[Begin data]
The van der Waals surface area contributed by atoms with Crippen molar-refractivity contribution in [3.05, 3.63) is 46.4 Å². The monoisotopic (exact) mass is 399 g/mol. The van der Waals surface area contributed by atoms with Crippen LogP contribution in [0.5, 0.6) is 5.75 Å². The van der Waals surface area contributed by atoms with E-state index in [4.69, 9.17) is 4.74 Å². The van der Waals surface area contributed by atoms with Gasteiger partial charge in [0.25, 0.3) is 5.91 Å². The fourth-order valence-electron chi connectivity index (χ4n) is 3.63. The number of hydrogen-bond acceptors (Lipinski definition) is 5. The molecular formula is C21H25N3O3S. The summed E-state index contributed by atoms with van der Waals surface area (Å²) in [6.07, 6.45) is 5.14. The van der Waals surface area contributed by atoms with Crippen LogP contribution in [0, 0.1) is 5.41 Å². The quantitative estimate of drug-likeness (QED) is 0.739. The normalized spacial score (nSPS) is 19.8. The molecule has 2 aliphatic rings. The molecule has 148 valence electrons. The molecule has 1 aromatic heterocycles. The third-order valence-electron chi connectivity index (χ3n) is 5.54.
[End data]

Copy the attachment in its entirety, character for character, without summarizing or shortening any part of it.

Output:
The van der Waals surface area contributed by atoms with Crippen molar-refractivity contribution in [3.05, 3.63) is 46.4 Å². The monoisotopic (exact) mass is 399 g/mol. The van der Waals surface area contributed by atoms with Crippen LogP contribution in [0.5, 0.6) is 5.75 Å². The van der Waals surface area contributed by atoms with E-state index in [4.69, 9.17) is 4.74 Å². The van der Waals surface area contributed by atoms with Gasteiger partial charge in [0.25, 0.3) is 5.91 Å². The fourth-order valence-electron chi connectivity index (χ4n) is 3.63. The number of hydrogen-bond acceptors (Lipinski definition) is 5. The molecular formula is C21H25N3O3S. The summed E-state index contributed by atoms with van der Waals surface area (Å²) in [6.07, 6.45) is 5.14. The van der Waals surface area contributed by atoms with Crippen LogP contribution in [0, 0.1) is 5.41 Å². The quantitative estimate of drug-likeness (QED) is 0.739. The normalized spacial score (nSPS) is 19.8. The molecule has 2 aliphatic rings. The molecule has 148 valence electrons. The molecule has 1 aromatic heterocycles. The third-order valence-electron chi connectivity index (χ3n) is 5.54.